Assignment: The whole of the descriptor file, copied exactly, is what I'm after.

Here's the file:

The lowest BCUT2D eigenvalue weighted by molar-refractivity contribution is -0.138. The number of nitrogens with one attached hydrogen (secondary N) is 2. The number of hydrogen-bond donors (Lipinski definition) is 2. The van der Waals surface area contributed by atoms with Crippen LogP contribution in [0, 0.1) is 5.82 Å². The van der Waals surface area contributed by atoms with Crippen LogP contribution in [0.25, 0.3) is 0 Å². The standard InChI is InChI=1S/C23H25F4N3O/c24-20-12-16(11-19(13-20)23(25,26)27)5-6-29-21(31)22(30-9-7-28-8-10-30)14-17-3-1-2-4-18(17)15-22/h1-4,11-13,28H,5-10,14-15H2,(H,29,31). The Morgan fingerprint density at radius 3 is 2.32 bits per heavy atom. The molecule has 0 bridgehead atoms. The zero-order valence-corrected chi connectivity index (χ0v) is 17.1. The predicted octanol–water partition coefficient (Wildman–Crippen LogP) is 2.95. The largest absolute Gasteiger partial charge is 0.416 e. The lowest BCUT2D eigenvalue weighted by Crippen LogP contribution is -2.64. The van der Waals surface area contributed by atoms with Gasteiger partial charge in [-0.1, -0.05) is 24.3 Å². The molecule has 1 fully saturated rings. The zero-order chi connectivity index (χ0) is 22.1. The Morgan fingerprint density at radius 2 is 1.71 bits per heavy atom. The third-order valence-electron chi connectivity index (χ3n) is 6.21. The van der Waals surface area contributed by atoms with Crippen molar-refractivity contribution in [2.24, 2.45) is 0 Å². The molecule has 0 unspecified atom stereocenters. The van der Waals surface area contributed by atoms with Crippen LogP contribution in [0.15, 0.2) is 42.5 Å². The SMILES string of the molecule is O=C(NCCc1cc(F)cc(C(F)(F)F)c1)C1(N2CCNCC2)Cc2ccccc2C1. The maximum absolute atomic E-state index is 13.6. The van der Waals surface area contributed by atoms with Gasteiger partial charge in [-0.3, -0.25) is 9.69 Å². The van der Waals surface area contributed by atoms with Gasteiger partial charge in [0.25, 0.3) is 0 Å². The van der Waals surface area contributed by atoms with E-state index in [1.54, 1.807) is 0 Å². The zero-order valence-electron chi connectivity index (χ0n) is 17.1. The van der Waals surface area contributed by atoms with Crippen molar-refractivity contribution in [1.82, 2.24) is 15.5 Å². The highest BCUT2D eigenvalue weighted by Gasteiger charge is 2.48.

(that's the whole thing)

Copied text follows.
The lowest BCUT2D eigenvalue weighted by molar-refractivity contribution is -0.138. The number of nitrogens with one attached hydrogen (secondary N) is 2. The number of hydrogen-bond donors (Lipinski definition) is 2. The van der Waals surface area contributed by atoms with Crippen LogP contribution in [0, 0.1) is 5.82 Å². The van der Waals surface area contributed by atoms with Crippen LogP contribution in [0.25, 0.3) is 0 Å². The standard InChI is InChI=1S/C23H25F4N3O/c24-20-12-16(11-19(13-20)23(25,26)27)5-6-29-21(31)22(30-9-7-28-8-10-30)14-17-3-1-2-4-18(17)15-22/h1-4,11-13,28H,5-10,14-15H2,(H,29,31). The Morgan fingerprint density at radius 3 is 2.32 bits per heavy atom. The molecule has 0 bridgehead atoms. The zero-order valence-corrected chi connectivity index (χ0v) is 17.1. The predicted octanol–water partition coefficient (Wildman–Crippen LogP) is 2.95. The largest absolute Gasteiger partial charge is 0.416 e. The lowest BCUT2D eigenvalue weighted by Crippen LogP contribution is -2.64. The van der Waals surface area contributed by atoms with Gasteiger partial charge in [-0.1, -0.05) is 24.3 Å². The molecule has 1 fully saturated rings. The zero-order chi connectivity index (χ0) is 22.1. The Morgan fingerprint density at radius 2 is 1.71 bits per heavy atom. The third-order valence-electron chi connectivity index (χ3n) is 6.21. The van der Waals surface area contributed by atoms with Crippen molar-refractivity contribution in [2.24, 2.45) is 0 Å². The molecule has 0 unspecified atom stereocenters. The van der Waals surface area contributed by atoms with Crippen LogP contribution in [0.15, 0.2) is 42.5 Å². The SMILES string of the molecule is O=C(NCCc1cc(F)cc(C(F)(F)F)c1)C1(N2CCNCC2)Cc2ccccc2C1. The maximum absolute atomic E-state index is 13.6. The van der Waals surface area contributed by atoms with Gasteiger partial charge in [-0.3, -0.25) is 9.69 Å². The van der Waals surface area contributed by atoms with Gasteiger partial charge in [0.25, 0.3) is 0 Å². The van der Waals surface area contributed by atoms with E-state index in [1.54, 1.807) is 0 Å². The zero-order valence-electron chi connectivity index (χ0n) is 17.1. The van der Waals surface area contributed by atoms with Crippen molar-refractivity contribution in [1.82, 2.24) is 15.5 Å². The highest BCUT2D eigenvalue weighted by Gasteiger charge is 2.48.